- The Washington Times - Thursday, June 22, 2000

More Berger criticism

National Security Adviser Samuel R. Berger is getting more criticism for calling violence in the Middle East a "blessing" because, he said, it brings pressure for Arab-Israeli peace talks.

Sixteen members of Congress this week urged President Clinton to reprimand Mr. Berger for his remarks in a May 21 speech at Tel Aviv University in Israel.

Several American Jewish groups have called for his resignation.

Mr. Berger has repeatedly said his remarks were misinterpreted because he also condemned violence in the speech.

"Mr. Berger's remarks have raised the ire of many supporters of Israel, especially during these delicate times in the peace process," the House members said in a letter Monday to Mr. Clinton.

The letter was signed by 15 Republicans and one Democrat, Robert E. Andrews of New Jersey.

"Mr. Berger made his remarks on a day when Palestinians were carrying out a wave of violent assaults on innocent Israelis, including an attack in which a 2-year-old Israeli child was severely burned in Jericho," the letter said.

"How can the inflicting of such pain, possibly be construed as a 'blessing'? … Characterizing such violence as a 'blessing' wrongly gives terrorists and other who advocate violent methods to revolving disputes the impression that the United States sympathizes with their action."

The Zionist Organization of America (ZOA) and the Jewish Institute for National Security Affairs last month called for Mr. Berger's resignation. B'nai B'rith has written a letter to Mr. Berger expressing its concern.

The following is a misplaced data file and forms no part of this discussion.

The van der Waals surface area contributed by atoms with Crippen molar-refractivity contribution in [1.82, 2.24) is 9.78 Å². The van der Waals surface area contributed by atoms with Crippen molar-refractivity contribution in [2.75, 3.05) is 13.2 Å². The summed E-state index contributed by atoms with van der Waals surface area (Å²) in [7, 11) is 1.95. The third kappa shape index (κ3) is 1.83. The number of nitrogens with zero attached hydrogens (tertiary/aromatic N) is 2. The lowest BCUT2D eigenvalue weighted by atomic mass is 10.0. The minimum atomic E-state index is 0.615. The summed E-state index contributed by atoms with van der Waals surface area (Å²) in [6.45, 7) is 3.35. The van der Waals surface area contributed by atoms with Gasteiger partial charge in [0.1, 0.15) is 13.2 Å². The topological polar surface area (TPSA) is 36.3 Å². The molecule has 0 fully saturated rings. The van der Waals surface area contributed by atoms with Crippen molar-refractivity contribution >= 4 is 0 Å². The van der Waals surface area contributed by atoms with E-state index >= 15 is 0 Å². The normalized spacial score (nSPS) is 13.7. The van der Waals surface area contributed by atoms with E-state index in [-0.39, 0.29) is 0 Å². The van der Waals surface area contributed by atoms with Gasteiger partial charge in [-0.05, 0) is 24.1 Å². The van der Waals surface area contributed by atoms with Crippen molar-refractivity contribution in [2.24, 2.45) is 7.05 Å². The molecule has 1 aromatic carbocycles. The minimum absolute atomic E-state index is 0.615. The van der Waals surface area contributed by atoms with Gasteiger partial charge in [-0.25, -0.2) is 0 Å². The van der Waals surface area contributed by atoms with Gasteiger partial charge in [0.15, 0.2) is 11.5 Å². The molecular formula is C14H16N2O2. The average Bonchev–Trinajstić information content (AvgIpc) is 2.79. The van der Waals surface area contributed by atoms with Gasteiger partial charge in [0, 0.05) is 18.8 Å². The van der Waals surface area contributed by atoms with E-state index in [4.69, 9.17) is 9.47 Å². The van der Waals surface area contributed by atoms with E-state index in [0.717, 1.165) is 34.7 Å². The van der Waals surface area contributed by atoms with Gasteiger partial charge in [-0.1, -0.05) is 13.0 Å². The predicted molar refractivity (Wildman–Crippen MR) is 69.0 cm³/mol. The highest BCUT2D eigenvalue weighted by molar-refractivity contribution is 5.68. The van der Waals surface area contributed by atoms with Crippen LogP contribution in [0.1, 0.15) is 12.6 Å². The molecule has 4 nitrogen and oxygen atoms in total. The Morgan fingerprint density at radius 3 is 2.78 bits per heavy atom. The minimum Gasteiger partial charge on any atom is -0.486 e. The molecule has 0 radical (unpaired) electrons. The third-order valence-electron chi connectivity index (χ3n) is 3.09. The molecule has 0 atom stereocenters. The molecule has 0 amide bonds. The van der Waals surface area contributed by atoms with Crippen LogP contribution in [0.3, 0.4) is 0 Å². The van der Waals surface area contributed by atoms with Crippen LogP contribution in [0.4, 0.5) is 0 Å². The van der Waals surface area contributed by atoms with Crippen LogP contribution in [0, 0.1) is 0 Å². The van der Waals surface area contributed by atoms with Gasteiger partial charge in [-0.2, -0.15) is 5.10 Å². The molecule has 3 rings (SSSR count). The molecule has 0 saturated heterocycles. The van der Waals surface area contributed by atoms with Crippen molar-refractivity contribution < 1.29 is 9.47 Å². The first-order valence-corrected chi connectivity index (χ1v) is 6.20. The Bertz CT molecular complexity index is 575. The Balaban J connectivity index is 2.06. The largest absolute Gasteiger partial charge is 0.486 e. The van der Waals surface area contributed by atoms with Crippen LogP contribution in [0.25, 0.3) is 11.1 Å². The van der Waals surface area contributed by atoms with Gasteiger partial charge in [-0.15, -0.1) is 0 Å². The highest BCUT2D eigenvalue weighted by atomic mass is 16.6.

The Jewish War Veterans and the National Council for Young Israel, which represents hundreds of synagogues, also are upset over Mr. Berger's remarks and are considering making public comments.

"The Jewish people have suffered too much violence in this century and throughout our history to stand idly by while a government official suggests that violence against Jews can in any way be interpreted as a 'blessing,' " ZOA President Morton A. Klein said in a statement.

In his speech, Mr. Berger said, "It is the consequence of proximity, the physical interconnection between Israelis and Palestinians that in the absence of a fundamental resolution of their conflict is bound to create further friction and further violence.

"Paradoxically, however, this is both the curse and the blessing of the Israeli-Arab conflict. For the tragedy that awaits in the event of non-action also constitutes the greatest incentive for immediate action."

New Guatemala

Ariel Rivera Irias is a new ambassador for a new Guatemala.

In presenting his diplomatic credentials to President Clinton this week, he discussed the changes in his country since President Alfonso Portillo Cabrera took office after what the United States called a free and fair election.

He said Mr. Portillo, who won 68 percent of the vote in the November election, is "firm and ineludible" in his commitment to the 1996 peace accords that ended 36 years of civil war.

Mr. Rivera said his government's goal is to "establish the solid foundations for a true national reconciliation."

The ambassador also told Mr. Clinton that Guatemala values its relationship with the United States and hopes to expand the North American Free Trade Act to establish a Free Trade Area of the Americas.

"Such relations are transcendental for my country in the context of globalization," he said.

Earlier this month, Mr. Rivera received a letter from 49 members of Congress, praising Mr. Portillo's progress in restoring human rights to Guatemala.

The congressional letter also cited Mr. Portillo's moves to bring the security service under civilian control.

"The message constitutes a clear indicator of the international community's assessment of the measures taken toward governance," he said.

Mr. Rivera is a career diplomat who has served as minister in the departments of foreign affairs, finance and the economy.

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